breathes well enough to survive..
The Thomas Crown Affair is a plot driven thriller drama about a heist that undergoes a severe investigation enfolding and revealing brutal information.
The camera work is daft and utterly busy where its instability that ought to create the crisp and instead backfires vigorously. No matter how sleezy the subjective procedure gets, its resultant effect leaves quite an impression that makes it supremely watchable. The narrative is gripping and adaptive if not layered as the makers might suggest for its self-constructed methodology is its doom.
The background score is incongruent with questionable cinematography and amateur editing. Ticking for almost two hours, it is thoroughly entertaining and at times a bit cheesy too. The scoreboard mentality on the script is not a con but a pro of it since it is foliated in a chess game where uncertainty is the ultimate adrenaline rush it can offer to the viewers.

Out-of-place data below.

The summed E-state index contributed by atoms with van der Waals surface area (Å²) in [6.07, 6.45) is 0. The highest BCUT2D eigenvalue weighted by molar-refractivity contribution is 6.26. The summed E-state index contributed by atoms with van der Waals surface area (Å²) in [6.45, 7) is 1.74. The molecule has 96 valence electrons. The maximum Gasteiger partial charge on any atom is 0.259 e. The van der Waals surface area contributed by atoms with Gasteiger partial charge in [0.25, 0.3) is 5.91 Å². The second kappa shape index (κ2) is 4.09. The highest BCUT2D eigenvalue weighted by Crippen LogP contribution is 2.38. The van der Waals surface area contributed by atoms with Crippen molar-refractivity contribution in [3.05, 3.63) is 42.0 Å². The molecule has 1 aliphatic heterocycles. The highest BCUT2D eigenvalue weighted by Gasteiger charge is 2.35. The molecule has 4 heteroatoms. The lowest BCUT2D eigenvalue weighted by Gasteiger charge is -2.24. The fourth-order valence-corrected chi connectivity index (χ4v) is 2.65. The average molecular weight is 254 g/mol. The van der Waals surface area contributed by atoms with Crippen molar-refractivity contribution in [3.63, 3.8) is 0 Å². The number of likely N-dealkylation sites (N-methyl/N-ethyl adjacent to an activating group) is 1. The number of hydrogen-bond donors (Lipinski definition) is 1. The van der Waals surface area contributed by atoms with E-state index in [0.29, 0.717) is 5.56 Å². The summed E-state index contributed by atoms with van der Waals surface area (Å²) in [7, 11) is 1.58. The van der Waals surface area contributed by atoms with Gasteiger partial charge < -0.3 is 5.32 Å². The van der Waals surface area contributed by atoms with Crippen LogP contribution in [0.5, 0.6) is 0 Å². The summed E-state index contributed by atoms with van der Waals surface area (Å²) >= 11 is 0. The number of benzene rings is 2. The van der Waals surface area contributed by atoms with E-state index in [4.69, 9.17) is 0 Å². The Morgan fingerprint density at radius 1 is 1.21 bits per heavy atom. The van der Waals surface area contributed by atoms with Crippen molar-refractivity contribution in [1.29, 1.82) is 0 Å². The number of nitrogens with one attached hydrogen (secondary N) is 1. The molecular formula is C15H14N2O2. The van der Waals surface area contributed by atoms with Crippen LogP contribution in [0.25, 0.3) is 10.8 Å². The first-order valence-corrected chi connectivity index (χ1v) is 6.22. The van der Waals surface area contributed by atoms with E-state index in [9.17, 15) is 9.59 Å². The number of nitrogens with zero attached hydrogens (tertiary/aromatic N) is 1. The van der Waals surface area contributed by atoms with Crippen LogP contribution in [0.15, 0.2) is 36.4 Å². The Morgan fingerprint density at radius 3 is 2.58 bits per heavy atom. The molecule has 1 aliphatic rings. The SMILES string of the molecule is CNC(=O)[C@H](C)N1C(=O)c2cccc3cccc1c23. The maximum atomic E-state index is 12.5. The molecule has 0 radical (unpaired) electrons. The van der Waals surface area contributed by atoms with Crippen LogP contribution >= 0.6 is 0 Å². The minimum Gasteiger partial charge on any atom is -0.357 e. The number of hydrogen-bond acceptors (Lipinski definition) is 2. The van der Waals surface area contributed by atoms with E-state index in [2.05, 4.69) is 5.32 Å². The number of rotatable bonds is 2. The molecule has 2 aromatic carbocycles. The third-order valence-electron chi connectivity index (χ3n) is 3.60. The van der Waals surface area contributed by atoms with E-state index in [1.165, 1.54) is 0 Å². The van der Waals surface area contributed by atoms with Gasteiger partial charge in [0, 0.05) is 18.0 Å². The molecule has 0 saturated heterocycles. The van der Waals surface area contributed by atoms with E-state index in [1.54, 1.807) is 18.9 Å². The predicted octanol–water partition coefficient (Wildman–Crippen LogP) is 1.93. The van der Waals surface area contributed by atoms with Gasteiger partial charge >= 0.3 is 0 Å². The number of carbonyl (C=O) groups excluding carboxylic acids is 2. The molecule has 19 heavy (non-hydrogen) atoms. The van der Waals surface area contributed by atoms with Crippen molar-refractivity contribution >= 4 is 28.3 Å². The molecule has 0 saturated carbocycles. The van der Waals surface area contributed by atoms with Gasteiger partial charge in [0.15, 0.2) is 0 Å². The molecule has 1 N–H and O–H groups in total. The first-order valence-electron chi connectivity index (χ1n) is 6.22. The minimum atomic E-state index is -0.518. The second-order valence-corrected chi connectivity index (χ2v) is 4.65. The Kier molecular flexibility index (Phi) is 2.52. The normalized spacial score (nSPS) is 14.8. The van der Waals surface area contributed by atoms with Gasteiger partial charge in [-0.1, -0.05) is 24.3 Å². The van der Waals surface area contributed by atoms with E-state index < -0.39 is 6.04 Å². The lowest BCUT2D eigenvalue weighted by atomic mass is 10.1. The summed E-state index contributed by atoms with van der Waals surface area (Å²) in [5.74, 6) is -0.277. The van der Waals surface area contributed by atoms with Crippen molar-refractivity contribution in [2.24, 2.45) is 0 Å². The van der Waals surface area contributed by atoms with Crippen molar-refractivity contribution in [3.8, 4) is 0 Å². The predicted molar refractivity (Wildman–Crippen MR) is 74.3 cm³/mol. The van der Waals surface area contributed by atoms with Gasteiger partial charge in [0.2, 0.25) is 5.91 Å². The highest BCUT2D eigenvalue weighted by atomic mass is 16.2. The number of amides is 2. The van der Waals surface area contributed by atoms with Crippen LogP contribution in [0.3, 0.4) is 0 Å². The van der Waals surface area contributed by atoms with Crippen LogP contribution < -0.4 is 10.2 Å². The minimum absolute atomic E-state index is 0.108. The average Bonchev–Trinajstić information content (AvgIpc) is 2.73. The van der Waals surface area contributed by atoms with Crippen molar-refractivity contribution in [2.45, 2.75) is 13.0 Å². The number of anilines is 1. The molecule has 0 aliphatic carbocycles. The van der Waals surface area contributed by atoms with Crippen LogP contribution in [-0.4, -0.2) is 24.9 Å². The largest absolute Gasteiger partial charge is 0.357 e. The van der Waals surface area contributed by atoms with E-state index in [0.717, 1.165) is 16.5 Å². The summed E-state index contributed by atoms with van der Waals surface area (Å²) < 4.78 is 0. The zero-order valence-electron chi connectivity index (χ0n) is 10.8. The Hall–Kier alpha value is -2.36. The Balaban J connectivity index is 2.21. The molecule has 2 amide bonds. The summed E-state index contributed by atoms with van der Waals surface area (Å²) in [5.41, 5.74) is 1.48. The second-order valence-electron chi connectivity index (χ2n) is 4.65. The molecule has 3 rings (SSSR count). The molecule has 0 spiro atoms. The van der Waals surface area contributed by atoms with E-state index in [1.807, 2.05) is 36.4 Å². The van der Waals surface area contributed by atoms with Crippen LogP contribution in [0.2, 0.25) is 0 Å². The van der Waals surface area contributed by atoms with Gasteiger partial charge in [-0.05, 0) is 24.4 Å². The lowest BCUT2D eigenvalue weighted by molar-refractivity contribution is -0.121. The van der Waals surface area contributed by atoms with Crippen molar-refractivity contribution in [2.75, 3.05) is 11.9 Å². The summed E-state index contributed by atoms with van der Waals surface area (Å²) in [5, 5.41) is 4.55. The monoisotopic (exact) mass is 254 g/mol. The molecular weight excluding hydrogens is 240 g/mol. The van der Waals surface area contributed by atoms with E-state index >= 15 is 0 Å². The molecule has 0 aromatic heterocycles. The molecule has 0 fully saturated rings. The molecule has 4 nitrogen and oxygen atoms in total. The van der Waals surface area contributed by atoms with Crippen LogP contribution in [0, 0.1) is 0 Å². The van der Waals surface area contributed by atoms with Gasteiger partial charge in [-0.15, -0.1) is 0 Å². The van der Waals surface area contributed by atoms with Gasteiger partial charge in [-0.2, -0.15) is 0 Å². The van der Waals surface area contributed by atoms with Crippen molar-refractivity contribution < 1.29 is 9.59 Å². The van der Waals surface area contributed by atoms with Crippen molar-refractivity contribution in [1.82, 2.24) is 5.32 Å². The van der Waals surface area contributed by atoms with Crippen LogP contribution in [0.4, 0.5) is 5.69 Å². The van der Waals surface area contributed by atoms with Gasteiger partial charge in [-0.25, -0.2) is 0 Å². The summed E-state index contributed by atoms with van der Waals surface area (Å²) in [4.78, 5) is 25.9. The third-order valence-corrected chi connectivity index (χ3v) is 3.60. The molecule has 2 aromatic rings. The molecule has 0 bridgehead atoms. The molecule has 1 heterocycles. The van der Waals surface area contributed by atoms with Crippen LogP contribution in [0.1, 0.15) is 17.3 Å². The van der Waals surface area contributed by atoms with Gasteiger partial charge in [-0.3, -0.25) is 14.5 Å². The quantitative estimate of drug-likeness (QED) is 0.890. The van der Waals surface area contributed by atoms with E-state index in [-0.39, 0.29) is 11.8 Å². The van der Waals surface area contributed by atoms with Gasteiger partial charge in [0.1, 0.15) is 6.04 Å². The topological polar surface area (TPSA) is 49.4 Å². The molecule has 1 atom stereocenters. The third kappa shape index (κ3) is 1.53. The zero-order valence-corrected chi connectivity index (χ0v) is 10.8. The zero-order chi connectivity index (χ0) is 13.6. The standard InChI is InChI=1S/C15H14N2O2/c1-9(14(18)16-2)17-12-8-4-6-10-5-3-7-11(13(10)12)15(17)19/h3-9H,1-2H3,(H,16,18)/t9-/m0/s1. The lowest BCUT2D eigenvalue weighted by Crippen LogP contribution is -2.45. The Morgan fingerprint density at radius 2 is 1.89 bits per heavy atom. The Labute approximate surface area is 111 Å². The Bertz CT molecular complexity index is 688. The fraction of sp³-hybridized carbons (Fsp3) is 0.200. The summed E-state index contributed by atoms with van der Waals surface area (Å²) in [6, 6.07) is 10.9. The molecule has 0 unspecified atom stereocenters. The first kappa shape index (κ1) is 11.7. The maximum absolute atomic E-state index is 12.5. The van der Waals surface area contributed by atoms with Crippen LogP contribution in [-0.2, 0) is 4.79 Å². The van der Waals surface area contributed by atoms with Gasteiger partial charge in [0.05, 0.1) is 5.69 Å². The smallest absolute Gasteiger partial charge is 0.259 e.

Brosnan is equally mysterious and vocal about his experiences and so is Russo and Dunaway supporting him thoroughly. The chemistry between the lead cast is what fuels this sometimes sloppy and over-stretched tale that leaves the audience with mixed feeling. The nature of an affair might be exaggerated but has aptly adapted the metaphor that it soars through the entire feature.
McTeirnan’s execution is more style than substance and this time he has substance that allows him to flaunt on a large scale and it works like a charm. The tiny notions that all the tactics are brimmed with which leaves the audience in an awe of it, the panache Brosnan carries it in his briefcase and gripping and tightly packed screenplay that keeps us tangled in its smoke and mirrors bubble are the high points of the feature.
The Thomas Crown Affair may never be more than a heist, but it is competent faith on his existence and it breathes well enough to survive.